Regulation vs Innovation in the EU
Blunt, compulsive regulation of the tech industry in Europe is a threat to our fledgling economies in a sector that demands growth, not obstacles. The solution, as all of us doing business in this sector know, is to streamline the laws and policies that put tech companies in Europe through bureaucratic contortions.
If existing policies are already stifling innovation, as relatively stunted growth in tech indicates, new laws and proposals threaten to undercut us further. The new General Data Protection Regulation (GDPR), which will take effect in 2018, is a great example of good intentions getting in the way of growth. The requirement for companies to report data breaches within 72 hours is welcome, but the GDPR also creates a confusing regulatory environment. For example, companies doing business in Europe are required to keep data within Europe’s national borders, but if that data is accessed from the U.S., it could be treated as though it were housed in the U.S. If that’s confusing to massive corporations with teams of lawyers — and it is — then how is a bedroom developer supposed to make sense of it?
To be fair to the European Commission, they seem to genuinely want to help developers. The Commission’s proposal for a Digital Single Market (DSM) presents us with tremendous opportunity. The idea is to spare tech companies and their customers from 28 sets of fragmented regulations imposed by EU member countries. “It’s time to make the EU’s single market fit for the digital age,” proclaims the Commission’s DSM homepage. As it is now, an Android developer can instantly publish her app to every EU state, but by doing so she exposes herself to 28 legal contexts.
The DSM is exactly the kind of policy those startup leaders are hoping for. And yet the devil is in the details. As my friend and fellow developer Ian Rumac has written, the proposal, “has multiple problem points and proposed practices that may hinder development, stunt business growth and hurt consumers.” It is wholly unreasonable, to cite just one example, to hold small developers responsible for users’ copyright violations.
In addition to regulation in the form of new laws, we must also contend with regulation in the form of investigations, and Europe has an investigation addiction. The European Commission is currently investigating crowdfunding to explore “the risks of this relatively new and growing form of finance, as well as the national legal frameworks applicable to it, in order to identify whether there is value added in European level policy action in this field.” That’s a mouthful. Crowdfunding is a new and exciting fundraising model that has launched countless startups, and the EC’s first instinct is to investigate and regulate. That would be fine, except that the Commission doesn’t have the warmest relationship with tech.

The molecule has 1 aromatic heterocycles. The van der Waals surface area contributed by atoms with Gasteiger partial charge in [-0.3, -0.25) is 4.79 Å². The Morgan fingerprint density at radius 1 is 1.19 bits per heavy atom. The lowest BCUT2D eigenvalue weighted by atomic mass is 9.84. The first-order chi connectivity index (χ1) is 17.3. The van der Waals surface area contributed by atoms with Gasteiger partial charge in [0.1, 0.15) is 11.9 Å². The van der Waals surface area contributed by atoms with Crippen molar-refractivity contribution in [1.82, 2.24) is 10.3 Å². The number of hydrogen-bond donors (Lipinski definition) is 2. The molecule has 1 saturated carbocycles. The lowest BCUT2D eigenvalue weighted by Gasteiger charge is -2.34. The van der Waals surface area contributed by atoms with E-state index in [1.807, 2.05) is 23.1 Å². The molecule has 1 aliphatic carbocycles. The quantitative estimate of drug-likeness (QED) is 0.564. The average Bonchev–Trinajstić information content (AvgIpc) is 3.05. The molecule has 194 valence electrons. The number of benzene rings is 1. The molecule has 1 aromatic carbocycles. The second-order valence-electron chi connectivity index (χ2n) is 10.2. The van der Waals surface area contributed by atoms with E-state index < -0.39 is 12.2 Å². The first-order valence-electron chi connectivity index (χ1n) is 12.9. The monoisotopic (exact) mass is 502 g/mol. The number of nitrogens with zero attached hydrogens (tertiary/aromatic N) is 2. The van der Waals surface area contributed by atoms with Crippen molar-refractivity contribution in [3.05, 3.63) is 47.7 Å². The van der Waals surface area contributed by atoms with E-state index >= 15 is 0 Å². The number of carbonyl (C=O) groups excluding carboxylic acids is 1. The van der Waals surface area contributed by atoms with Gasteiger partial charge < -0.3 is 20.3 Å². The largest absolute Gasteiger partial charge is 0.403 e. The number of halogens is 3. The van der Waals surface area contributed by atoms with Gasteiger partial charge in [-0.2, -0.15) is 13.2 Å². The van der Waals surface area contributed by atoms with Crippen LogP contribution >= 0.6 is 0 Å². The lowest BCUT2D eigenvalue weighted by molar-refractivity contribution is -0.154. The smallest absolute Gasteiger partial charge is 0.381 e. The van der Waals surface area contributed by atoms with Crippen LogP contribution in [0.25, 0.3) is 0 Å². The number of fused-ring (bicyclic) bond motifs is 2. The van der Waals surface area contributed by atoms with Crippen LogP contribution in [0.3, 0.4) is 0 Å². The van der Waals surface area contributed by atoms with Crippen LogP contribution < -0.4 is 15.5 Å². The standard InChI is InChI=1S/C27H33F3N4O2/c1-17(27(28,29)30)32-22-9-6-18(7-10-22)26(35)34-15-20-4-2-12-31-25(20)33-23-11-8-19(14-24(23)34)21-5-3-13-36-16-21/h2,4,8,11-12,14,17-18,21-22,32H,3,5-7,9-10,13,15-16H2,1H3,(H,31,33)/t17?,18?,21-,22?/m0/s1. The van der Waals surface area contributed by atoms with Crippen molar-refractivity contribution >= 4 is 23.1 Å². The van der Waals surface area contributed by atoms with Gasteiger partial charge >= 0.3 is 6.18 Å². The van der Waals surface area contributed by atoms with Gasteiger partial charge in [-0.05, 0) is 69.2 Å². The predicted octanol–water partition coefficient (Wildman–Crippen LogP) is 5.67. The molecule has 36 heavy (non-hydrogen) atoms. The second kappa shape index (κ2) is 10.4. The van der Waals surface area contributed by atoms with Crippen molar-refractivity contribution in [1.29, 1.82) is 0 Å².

Apple recently suffered a €13 billion tax penalty for not paying enough tax in Ireland, which says it doesn’t want the money. And there are those three separate but simultaneous investigations of Google. As an Android developer, I’m especially concerned with the potential for the Commission to interfere with the world’s most popular mobile OS, making decisions that will surely resonate beyond the Eurozone.
At issue are Google’s agreements with phone makers about what apps come preinstalled on their devices. In exchange for Google’s free apps, hardware partners agree to put the entire bundle on the home screen, usually in a folder. The Commission has said this is anticompetitive, but in practice the lure of Gmail, Chrome and the Play Store has incentivised partners to provide a quality experience for consumers. In addition, partners have been more restrained in their redundant and pointless customizations of Android, costing devs less time and money.
I’m sure the Commission has the best intentions, but I’m not as sure it has the best information. They have announced, for example, that Google doesn’t compete with Apple in the smartphone market. This comes as a surprise to Google, Apple, and anyone who has gone shopping for a phone in the last nine years.
Writing in their Startup Manifesto, the leaders of Spotify, Rovio and other successful European companies warn that “Entrepreneurship, which has been the engine for growth in the United States, has not been cultivated in an effective or systematic way in Europe.” They offer 22 actions that might correct the problem, none of which is to impose even more regulation on tech companies.
There is a powerful role for the Commission to play in enabling European businesses, especially the smaller ones, to thrive in a globally connected, tech-driven economy. We have the means to compete at the highest level. But we need our political leaders to hear us, and respect our expertise.